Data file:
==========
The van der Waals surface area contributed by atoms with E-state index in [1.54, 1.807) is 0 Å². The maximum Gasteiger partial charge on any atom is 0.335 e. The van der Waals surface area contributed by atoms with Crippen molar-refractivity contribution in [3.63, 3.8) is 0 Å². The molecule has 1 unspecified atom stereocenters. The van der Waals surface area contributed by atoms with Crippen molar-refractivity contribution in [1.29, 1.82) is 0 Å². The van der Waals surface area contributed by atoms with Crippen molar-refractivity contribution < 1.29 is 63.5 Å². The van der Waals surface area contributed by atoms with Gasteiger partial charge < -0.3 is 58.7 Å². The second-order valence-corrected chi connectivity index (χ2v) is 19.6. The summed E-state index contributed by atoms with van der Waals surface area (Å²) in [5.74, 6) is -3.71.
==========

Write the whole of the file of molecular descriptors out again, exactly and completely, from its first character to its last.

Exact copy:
The van der Waals surface area contributed by atoms with E-state index in [1.54, 1.807) is 0 Å². The maximum Gasteiger partial charge on any atom is 0.335 e. The van der Waals surface area contributed by atoms with Crippen molar-refractivity contribution in [3.63, 3.8) is 0 Å². The molecule has 1 unspecified atom stereocenters. The van der Waals surface area contributed by atoms with Crippen molar-refractivity contribution in [1.29, 1.82) is 0 Å². The van der Waals surface area contributed by atoms with Crippen molar-refractivity contribution < 1.29 is 63.5 Å². The van der Waals surface area contributed by atoms with Gasteiger partial charge < -0.3 is 58.7 Å². The second-order valence-corrected chi connectivity index (χ2v) is 19.6. The summed E-state index contributed by atoms with van der Waals surface area (Å²) in [5.74, 6) is -3.71.